Miranda Lambert sees victory in failure to win – March 2005
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Miranda Lambert sees victory in failure to win  Print

By Jeffrey B. Remz, March 2005

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A family friend called Lambert's mom, telling her about the competition, but Miranda Lambert wasn't interested. "No I'm not doing to that," she says. "I'm not doing that at all. I didn't want to be a part of a reality show."

Of course, Lambert did participate, twice. She first competed in Dallas, but didn't make the top 30 out of 250 participants. Lambert sang Shania Twain's "Still the One," not exactly the kind of song one would expect out of her pipes.

"I don't know what I was thinking," she says. "That's totally not my style. That wasn't for me."

Next stop was Houston. She won. "It was a better atmosphere, and I had a better attitude about it."

"I came to my senses and tried 'Crazy.' That's more my style, and I nailed it." She also sang a few songs she wrote from her indie album, "Lyin' Here" and "Somebody Else."

Lambert eventually went to Nashville with the show, of course, and came in third.

Lambert is thankful for the exposure. "It definitely gave me a huge career (boost). It might have been three more years (without it). Especially with all the new females. Right now, I wouldn't have had a chance in hell. It basically gave me a nine-week audition for every record company person."

"I thought even if I don't win this, I'm going to capitalize on the exposure I've gotten. Luckily I didn't have to do that."

Tracy Gershon, a Nashville Star judge for two seasons and senior director of A&R at Sony Nashville (the talent scout for the company), says she clearly remembers Lambert from the get go.

"It's so funny because I saw her with so many people, but she's the one I remember hands down. I really do. Me and (fellow judges writer) Robert (Oermann) and (singer) Charlie (Robison) looked at each other and said, 'wow.' You can't explain it. She just came out, and she had a great look, great sparkle and a great voice. She was so confident. She just had this little sass to her. I was calling back (to Sony) and reporting back about what I was finding, and I remember thinking I'm going to sign this girl no matter what."

And like Lambert, Gershon says she was ultimately glad Lambert didn't win from a professional standpoint.

"We always joke about it - we're glad she didn't win," says Gershon. "She wouldn't have time to make the record she would have made. She wouldn't have been able to write the songs she wrote and the time she needed even though she had a handful of good songs. Sometimes when you get a record deal, that's a good incentive to write some more songs."

In contrast, Gershon says she considered Jewell, already in his early 40s, to be ready for what would occur.

Although Sony was interested in signing Lambert, that wasn't a done deal. Lambert's parents interviewed Sony officials, according to Gershon.

"The great thing is we talked about music and our influences and making record like that. It was a reverse interview. It was 'what are you (Sony) all about? How do you see me?'"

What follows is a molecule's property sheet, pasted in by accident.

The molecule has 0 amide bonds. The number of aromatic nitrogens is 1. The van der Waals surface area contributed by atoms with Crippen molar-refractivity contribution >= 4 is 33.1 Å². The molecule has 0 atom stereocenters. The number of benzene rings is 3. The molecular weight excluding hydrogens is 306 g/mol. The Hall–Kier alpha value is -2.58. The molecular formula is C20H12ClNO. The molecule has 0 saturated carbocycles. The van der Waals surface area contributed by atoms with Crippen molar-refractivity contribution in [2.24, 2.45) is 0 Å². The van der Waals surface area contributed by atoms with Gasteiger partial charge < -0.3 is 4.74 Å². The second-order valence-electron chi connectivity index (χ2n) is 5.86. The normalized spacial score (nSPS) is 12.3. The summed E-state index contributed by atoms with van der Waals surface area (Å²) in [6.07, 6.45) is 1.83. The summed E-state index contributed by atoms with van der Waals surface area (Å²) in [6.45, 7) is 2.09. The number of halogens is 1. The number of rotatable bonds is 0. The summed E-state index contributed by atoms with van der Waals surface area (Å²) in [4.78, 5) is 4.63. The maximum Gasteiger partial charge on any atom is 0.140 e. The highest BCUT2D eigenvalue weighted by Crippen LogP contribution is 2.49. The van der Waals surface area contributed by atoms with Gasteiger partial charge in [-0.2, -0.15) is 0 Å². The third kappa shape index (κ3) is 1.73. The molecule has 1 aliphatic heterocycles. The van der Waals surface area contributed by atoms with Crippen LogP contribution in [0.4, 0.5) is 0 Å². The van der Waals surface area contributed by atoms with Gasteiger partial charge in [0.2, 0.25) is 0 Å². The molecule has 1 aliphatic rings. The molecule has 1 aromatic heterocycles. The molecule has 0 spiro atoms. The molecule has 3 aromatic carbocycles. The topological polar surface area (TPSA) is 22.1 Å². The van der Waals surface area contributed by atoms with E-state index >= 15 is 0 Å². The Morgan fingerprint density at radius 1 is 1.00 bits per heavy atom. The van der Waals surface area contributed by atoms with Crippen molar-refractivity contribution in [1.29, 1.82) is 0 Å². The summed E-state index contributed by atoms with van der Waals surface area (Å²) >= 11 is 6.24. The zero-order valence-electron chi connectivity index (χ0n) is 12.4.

A regime change occurred at Sony at about the time talks were heating up, and when that occurs, who knows if the new powers that be would be interested? Label head John Grady and top executive Mark Wright had never seen Lambert.

"So, I took her to Texas," Gershon says. "That was the first time I'd seen her live also. She even whispered to me 'you're going to see something different that you've never seen on the show'. That was a done deal the minute they saw her."

Another benefit of Nashville Star was that Lambert gained a friend in fellow contestant Travis Howard, who now lives in Los Angeles, and is more into the Dwight Yoakam edgy type of country. "We just hit it off in some strange way...out of all the people that there were," says Howard from LA. "There were Nashville people (there). "Nobody understands life the way that Miranda did. We seemed to bond on that basis. We had a little bit of cynicism about life. We stood back and saw things for what they were compared to what the starry eyed singers did."

"I thought she was the best thing on the whole show," says Howard, who acknowledged, "we hated each other when we first met each other. She thought I was an asshole man." That all changed when they sat around playing each other's songs.

In fact, Lambert wrote the twangy "What About Georgia" about Howard, a response song to Howard's "Train Wreck," a not too complimentary song written about Lambert.

They apparently clicked because Howard wrote "Bring Me Down" and "Mama, I'm Alright" with Lambert for the album.

Lambert admits that the long wait in releasing an album has not been so easy. "I've been a little antsy, but I know it takes time. I want to do it right. I'm only 21. It's not like I'm on my last leg."

"I'm a little of everything," concludes Lambert in talking about her album. "I'm nervous, excited, apprehensive...Charlie's not as high on the charts as I'd like it to be. Hopefully it'll be a little higher. I don't have to sell 20,000 albums the first week. It's okay if it takes time. I realize that doesn't happen overnight."

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